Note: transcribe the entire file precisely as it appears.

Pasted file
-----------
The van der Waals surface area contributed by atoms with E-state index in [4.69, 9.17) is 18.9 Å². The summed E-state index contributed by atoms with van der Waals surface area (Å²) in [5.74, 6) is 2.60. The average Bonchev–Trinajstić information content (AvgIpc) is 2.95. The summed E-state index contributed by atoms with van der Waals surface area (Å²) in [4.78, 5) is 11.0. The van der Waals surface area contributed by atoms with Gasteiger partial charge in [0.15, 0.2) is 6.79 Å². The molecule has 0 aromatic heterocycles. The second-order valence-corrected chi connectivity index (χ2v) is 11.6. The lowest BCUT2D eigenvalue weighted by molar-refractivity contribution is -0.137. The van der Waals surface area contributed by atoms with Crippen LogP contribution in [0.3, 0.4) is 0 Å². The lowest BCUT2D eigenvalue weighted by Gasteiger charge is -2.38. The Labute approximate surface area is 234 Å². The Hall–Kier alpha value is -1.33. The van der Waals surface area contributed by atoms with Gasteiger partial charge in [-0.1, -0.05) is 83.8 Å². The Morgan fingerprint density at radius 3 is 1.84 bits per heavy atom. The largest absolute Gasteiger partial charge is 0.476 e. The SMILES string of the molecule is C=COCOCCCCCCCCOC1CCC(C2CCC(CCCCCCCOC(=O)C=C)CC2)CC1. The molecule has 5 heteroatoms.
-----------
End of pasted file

The van der Waals surface area contributed by atoms with E-state index in [4.69, 9.17) is 18.9 Å². The summed E-state index contributed by atoms with van der Waals surface area (Å²) in [5.74, 6) is 2.60. The average Bonchev–Trinajstić information content (AvgIpc) is 2.95. The summed E-state index contributed by atoms with van der Waals surface area (Å²) in [4.78, 5) is 11.0. The van der Waals surface area contributed by atoms with Gasteiger partial charge in [0.15, 0.2) is 6.79 Å². The molecule has 0 aromatic heterocycles. The second-order valence-corrected chi connectivity index (χ2v) is 11.6. The lowest BCUT2D eigenvalue weighted by molar-refractivity contribution is -0.137. The van der Waals surface area contributed by atoms with Crippen LogP contribution in [0.3, 0.4) is 0 Å². The lowest BCUT2D eigenvalue weighted by Gasteiger charge is -2.38. The Labute approximate surface area is 234 Å². The Hall–Kier alpha value is -1.33. The van der Waals surface area contributed by atoms with Gasteiger partial charge in [-0.1, -0.05) is 83.8 Å². The Morgan fingerprint density at radius 3 is 1.84 bits per heavy atom. The largest absolute Gasteiger partial charge is 0.476 e. The SMILES string of the molecule is C=COCOCCCCCCCCOC1CCC(C2CCC(CCCCCCCOC(=O)C=C)CC2)CC1. The molecule has 5 heteroatoms.